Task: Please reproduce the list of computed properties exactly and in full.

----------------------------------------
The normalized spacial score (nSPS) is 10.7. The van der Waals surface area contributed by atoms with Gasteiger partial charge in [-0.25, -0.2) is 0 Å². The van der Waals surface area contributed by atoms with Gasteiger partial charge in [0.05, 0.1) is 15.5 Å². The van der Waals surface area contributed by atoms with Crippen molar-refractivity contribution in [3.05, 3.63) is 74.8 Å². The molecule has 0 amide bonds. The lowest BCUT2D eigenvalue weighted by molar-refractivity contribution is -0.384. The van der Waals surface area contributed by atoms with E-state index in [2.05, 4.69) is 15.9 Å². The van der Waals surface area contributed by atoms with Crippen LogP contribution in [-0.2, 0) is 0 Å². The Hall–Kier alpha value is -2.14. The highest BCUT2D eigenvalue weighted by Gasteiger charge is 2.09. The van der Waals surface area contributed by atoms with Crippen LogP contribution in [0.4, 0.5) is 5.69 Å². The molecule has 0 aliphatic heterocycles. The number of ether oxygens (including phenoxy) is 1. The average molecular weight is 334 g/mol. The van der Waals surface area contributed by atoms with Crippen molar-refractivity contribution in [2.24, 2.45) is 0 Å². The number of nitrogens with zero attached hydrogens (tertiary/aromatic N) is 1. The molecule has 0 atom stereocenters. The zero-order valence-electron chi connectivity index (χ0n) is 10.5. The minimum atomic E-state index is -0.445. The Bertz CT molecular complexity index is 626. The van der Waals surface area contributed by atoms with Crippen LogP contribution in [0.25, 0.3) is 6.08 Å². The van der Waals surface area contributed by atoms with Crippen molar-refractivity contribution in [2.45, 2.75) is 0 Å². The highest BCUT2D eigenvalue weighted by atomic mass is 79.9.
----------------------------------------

The normalized spacial score (nSPS) is 10.7. The van der Waals surface area contributed by atoms with Gasteiger partial charge in [-0.25, -0.2) is 0 Å². The van der Waals surface area contributed by atoms with Gasteiger partial charge in [0.05, 0.1) is 15.5 Å². The van der Waals surface area contributed by atoms with Crippen molar-refractivity contribution in [3.05, 3.63) is 74.8 Å². The molecule has 0 amide bonds. The lowest BCUT2D eigenvalue weighted by molar-refractivity contribution is -0.384. The van der Waals surface area contributed by atoms with E-state index in [2.05, 4.69) is 15.9 Å². The van der Waals surface area contributed by atoms with Crippen LogP contribution in [-0.2, 0) is 0 Å². The Hall–Kier alpha value is -2.14. The highest BCUT2D eigenvalue weighted by Gasteiger charge is 2.09. The van der Waals surface area contributed by atoms with Crippen LogP contribution in [0.4, 0.5) is 5.69 Å². The molecule has 0 aliphatic heterocycles. The number of ether oxygens (including phenoxy) is 1. The average molecular weight is 334 g/mol. The van der Waals surface area contributed by atoms with Crippen molar-refractivity contribution in [2.24, 2.45) is 0 Å². The number of nitrogens with zero attached hydrogens (tertiary/aromatic N) is 1. The molecule has 0 atom stereocenters. The zero-order valence-electron chi connectivity index (χ0n) is 10.5. The minimum atomic E-state index is -0.445. The Bertz CT molecular complexity index is 626. The van der Waals surface area contributed by atoms with Crippen LogP contribution in [0.25, 0.3) is 6.08 Å². The van der Waals surface area contributed by atoms with Crippen molar-refractivity contribution in [2.45, 2.75) is 0 Å². The highest BCUT2D eigenvalue weighted by atomic mass is 79.9.